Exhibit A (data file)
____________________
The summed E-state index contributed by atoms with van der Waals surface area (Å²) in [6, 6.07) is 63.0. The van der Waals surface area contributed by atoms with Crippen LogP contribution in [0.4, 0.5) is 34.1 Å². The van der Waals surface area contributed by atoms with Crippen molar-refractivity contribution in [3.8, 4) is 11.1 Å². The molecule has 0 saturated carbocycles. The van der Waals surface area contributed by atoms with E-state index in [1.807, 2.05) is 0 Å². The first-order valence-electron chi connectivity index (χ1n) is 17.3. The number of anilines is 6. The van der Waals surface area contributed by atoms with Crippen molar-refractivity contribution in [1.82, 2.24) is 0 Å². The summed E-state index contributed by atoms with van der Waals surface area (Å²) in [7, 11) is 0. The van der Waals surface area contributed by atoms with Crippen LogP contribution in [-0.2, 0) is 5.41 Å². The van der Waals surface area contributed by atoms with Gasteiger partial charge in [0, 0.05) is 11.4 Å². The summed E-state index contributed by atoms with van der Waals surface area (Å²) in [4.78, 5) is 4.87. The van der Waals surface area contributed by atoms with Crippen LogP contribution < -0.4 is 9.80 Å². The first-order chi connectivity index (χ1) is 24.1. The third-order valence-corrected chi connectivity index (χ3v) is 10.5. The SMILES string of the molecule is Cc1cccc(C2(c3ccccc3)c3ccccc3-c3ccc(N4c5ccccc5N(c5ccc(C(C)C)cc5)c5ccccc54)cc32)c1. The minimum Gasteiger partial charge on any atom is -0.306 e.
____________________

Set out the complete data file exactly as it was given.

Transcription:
The summed E-state index contributed by atoms with van der Waals surface area (Å²) in [6, 6.07) is 63.0. The van der Waals surface area contributed by atoms with Crippen LogP contribution in [0.4, 0.5) is 34.1 Å². The van der Waals surface area contributed by atoms with Crippen molar-refractivity contribution in [3.8, 4) is 11.1 Å². The molecule has 0 saturated carbocycles. The van der Waals surface area contributed by atoms with E-state index in [1.807, 2.05) is 0 Å². The first-order valence-electron chi connectivity index (χ1n) is 17.3. The number of anilines is 6. The van der Waals surface area contributed by atoms with Crippen molar-refractivity contribution in [1.82, 2.24) is 0 Å². The summed E-state index contributed by atoms with van der Waals surface area (Å²) in [7, 11) is 0. The van der Waals surface area contributed by atoms with Crippen LogP contribution in [-0.2, 0) is 5.41 Å². The van der Waals surface area contributed by atoms with Gasteiger partial charge in [0, 0.05) is 11.4 Å². The summed E-state index contributed by atoms with van der Waals surface area (Å²) in [4.78, 5) is 4.87. The van der Waals surface area contributed by atoms with Crippen LogP contribution < -0.4 is 9.80 Å². The first-order chi connectivity index (χ1) is 24.1. The third-order valence-corrected chi connectivity index (χ3v) is 10.5. The SMILES string of the molecule is Cc1cccc(C2(c3ccccc3)c3ccccc3-c3ccc(N4c5ccccc5N(c5ccc(C(C)C)cc5)c5ccccc54)cc32)c1. The minimum Gasteiger partial charge on any atom is -0.306 e.